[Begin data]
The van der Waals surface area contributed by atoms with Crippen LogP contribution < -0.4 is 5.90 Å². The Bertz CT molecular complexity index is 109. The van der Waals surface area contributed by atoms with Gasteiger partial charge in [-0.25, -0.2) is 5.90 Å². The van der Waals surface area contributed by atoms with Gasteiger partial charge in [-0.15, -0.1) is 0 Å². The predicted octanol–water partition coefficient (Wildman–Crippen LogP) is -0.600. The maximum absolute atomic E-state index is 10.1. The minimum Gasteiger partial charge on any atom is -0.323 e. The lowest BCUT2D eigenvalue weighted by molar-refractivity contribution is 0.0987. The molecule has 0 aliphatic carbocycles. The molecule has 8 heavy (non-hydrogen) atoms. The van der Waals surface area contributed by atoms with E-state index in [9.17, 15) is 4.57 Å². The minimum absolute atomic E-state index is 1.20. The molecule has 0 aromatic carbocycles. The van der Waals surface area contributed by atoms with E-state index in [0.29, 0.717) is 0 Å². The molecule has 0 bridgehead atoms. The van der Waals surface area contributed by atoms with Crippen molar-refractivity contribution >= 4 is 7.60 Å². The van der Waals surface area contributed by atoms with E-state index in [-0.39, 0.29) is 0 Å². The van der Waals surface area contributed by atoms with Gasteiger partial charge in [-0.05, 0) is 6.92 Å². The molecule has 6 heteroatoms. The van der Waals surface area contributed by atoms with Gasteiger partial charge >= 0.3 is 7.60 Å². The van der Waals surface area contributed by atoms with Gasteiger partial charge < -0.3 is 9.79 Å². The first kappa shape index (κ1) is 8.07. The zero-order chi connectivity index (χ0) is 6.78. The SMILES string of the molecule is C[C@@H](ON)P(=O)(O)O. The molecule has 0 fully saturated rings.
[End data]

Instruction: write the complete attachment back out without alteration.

The van der Waals surface area contributed by atoms with Crippen LogP contribution < -0.4 is 5.90 Å². The Bertz CT molecular complexity index is 109. The van der Waals surface area contributed by atoms with Gasteiger partial charge in [-0.25, -0.2) is 5.90 Å². The van der Waals surface area contributed by atoms with Gasteiger partial charge in [-0.15, -0.1) is 0 Å². The predicted octanol–water partition coefficient (Wildman–Crippen LogP) is -0.600. The maximum absolute atomic E-state index is 10.1. The minimum Gasteiger partial charge on any atom is -0.323 e. The lowest BCUT2D eigenvalue weighted by molar-refractivity contribution is 0.0987. The molecule has 0 aliphatic carbocycles. The molecule has 8 heavy (non-hydrogen) atoms. The van der Waals surface area contributed by atoms with E-state index in [9.17, 15) is 4.57 Å². The minimum absolute atomic E-state index is 1.20. The molecule has 0 aromatic carbocycles. The van der Waals surface area contributed by atoms with E-state index in [0.29, 0.717) is 0 Å². The molecule has 0 bridgehead atoms. The van der Waals surface area contributed by atoms with Crippen molar-refractivity contribution >= 4 is 7.60 Å². The van der Waals surface area contributed by atoms with E-state index in [-0.39, 0.29) is 0 Å². The van der Waals surface area contributed by atoms with Gasteiger partial charge in [-0.05, 0) is 6.92 Å². The molecule has 6 heteroatoms. The van der Waals surface area contributed by atoms with Gasteiger partial charge >= 0.3 is 7.60 Å². The van der Waals surface area contributed by atoms with Gasteiger partial charge < -0.3 is 9.79 Å². The first kappa shape index (κ1) is 8.07. The zero-order chi connectivity index (χ0) is 6.78. The SMILES string of the molecule is C[C@@H](ON)P(=O)(O)O. The molecule has 0 fully saturated rings.